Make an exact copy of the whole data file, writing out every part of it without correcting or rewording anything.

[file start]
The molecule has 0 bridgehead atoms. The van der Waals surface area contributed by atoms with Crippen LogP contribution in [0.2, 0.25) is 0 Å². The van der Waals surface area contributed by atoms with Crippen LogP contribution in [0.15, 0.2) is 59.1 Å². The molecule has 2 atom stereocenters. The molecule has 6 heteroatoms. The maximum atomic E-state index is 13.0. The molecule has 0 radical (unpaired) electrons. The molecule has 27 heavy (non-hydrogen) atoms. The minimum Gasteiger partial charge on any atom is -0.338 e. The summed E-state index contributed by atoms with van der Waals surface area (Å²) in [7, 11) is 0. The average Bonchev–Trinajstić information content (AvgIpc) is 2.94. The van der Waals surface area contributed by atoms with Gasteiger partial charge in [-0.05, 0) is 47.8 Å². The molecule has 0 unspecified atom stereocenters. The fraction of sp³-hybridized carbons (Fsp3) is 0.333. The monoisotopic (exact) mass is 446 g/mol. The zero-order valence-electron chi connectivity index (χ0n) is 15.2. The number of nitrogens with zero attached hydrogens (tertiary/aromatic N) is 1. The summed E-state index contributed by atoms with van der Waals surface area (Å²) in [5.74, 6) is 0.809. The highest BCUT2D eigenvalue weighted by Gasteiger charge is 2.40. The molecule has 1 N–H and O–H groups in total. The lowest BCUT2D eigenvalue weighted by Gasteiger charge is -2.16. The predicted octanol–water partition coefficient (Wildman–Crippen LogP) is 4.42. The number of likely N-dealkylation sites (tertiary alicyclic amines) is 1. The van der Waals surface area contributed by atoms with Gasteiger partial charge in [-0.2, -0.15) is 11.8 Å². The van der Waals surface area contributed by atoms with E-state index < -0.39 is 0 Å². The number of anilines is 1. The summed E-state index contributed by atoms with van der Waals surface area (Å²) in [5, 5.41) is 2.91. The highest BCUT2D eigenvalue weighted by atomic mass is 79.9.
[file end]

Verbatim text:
The molecule has 0 bridgehead atoms. The van der Waals surface area contributed by atoms with Crippen LogP contribution in [0.2, 0.25) is 0 Å². The van der Waals surface area contributed by atoms with Crippen LogP contribution in [0.15, 0.2) is 59.1 Å². The molecule has 2 atom stereocenters. The molecule has 6 heteroatoms. The maximum atomic E-state index is 13.0. The molecule has 0 radical (unpaired) electrons. The molecule has 27 heavy (non-hydrogen) atoms. The minimum Gasteiger partial charge on any atom is -0.338 e. The summed E-state index contributed by atoms with van der Waals surface area (Å²) in [7, 11) is 0. The average Bonchev–Trinajstić information content (AvgIpc) is 2.94. The van der Waals surface area contributed by atoms with Gasteiger partial charge in [-0.05, 0) is 47.8 Å². The molecule has 0 unspecified atom stereocenters. The fraction of sp³-hybridized carbons (Fsp3) is 0.333. The monoisotopic (exact) mass is 446 g/mol. The zero-order valence-electron chi connectivity index (χ0n) is 15.2. The number of nitrogens with zero attached hydrogens (tertiary/aromatic N) is 1. The summed E-state index contributed by atoms with van der Waals surface area (Å²) in [5.74, 6) is 0.809. The highest BCUT2D eigenvalue weighted by Gasteiger charge is 2.40. The molecule has 1 N–H and O–H groups in total. The lowest BCUT2D eigenvalue weighted by Gasteiger charge is -2.16. The predicted octanol–water partition coefficient (Wildman–Crippen LogP) is 4.42. The number of likely N-dealkylation sites (tertiary alicyclic amines) is 1. The van der Waals surface area contributed by atoms with Gasteiger partial charge in [-0.2, -0.15) is 11.8 Å². The van der Waals surface area contributed by atoms with E-state index < -0.39 is 0 Å². The number of anilines is 1. The summed E-state index contributed by atoms with van der Waals surface area (Å²) in [5, 5.41) is 2.91. The highest BCUT2D eigenvalue weighted by atomic mass is 79.9.